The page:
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Fire Wood

Wood is a natural substance and is subject to variation caused by many factors. The species and age of the tree, the climate in which it grows, and the effects of environmental events such as fire or flood can all impact on the timber produced by a tree.


Available Heat
Available heat is a measure of the heat given off when wood is burnt and is measured in kilojoules per gram of wood. A piece of hardwood gives off more energy than a piece of softwood because it is denser. However the volatile oils in some softwoods can increase the heat output of these species.

Density is the amount of space a mass of firewood occupies, the denser the wood the less space a given mass takes up, or the greater a volume of firewood weighs. For example, Sugar Gum is about twice as dense as Radiata Pine, so a cubic metre of Sugar Gum weighs approximately 1070kg, while a cubic metre of Pine weighs only about 512kg.

Splitting Wood with a straight grain is easier to split than wood with a tighter more complex grain. Knots, branches and other defects can also increase the difficulty of splitting firewood. Dry wood is generally easier to split than green wood.

Ignition is an indication of the ease with which the firewood can be lit. Low density wood is easier to light than denser wood. Woods with higher levels of volatile chemicals in their structure, such as conifers, will ignite and burn more readily than those with less volatile chemicals. The drier the wood the easier it is to light.

Moisture Content Firewood should be dried to 10% to 20% moisture content for best performance. A large proportion of the energy generated from burning green firewood actually goes to evaporating the water held in the wood. Green firewood only gives off about 40% of the energy of dry firewood. To get the best out of your firewood it should be cut, split and stacked in a dry, well ventilated area for at least six months before it is to be used.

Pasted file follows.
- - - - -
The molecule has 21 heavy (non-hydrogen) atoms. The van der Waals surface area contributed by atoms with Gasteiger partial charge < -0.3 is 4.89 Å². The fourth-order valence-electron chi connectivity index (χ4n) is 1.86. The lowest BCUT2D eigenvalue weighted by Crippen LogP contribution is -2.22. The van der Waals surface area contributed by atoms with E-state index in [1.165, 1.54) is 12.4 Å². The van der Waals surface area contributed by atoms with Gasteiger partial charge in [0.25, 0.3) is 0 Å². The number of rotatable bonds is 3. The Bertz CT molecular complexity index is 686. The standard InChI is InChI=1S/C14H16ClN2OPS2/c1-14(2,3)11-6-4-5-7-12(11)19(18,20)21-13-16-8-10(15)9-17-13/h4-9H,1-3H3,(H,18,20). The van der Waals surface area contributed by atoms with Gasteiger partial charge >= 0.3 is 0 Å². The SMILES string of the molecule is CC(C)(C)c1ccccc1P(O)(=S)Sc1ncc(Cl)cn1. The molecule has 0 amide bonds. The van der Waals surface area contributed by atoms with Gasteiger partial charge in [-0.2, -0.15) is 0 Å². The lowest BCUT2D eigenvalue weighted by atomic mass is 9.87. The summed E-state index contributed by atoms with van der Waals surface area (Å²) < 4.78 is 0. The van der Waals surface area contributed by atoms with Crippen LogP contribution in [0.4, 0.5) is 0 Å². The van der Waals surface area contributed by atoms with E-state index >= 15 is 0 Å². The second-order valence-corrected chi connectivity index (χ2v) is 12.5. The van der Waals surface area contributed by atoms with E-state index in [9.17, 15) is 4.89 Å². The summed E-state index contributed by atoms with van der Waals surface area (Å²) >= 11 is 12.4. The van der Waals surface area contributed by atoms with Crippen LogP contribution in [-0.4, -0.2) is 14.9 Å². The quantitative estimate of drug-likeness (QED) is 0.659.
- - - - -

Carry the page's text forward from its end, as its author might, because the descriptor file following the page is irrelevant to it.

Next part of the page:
Spitting/Sparks This is highly dependent on the amount of extractives in the wood. Wood from conifers, which have a high resin content are particularly prone to spitting and causing sparks.

Dry wood is a relatively environmentally clean fuel. It is low in sulphur emissions and leaves little ash residue when burnt in a conventional wood heater that complies with the Australian Standard (AS 4013).
Plantation firewood is a potential renewable energy source as it can be readily regrown, especially with those species that will coppice from the cut stumps. It can also be argued that burning plantation firewood is carbon neutral provided the trees are regrown as carbon released into the atmosphere during the combustion process is counteracted by the equivalent amount of CO2 being absorbed by the next crop of trees.
The use of native species can also provide environmental benefits such as an increase in biodiversity, improvement in remnant bushland areas and habitat for native fauna. Firewood plantations can be used to help alleviate land management problems such as erosion, salinity and rising water tables, and nutrient runoff into streams. When planted as shelterbelts, woodlots can also have other economic benefits on the farm such as increased crop and stock production.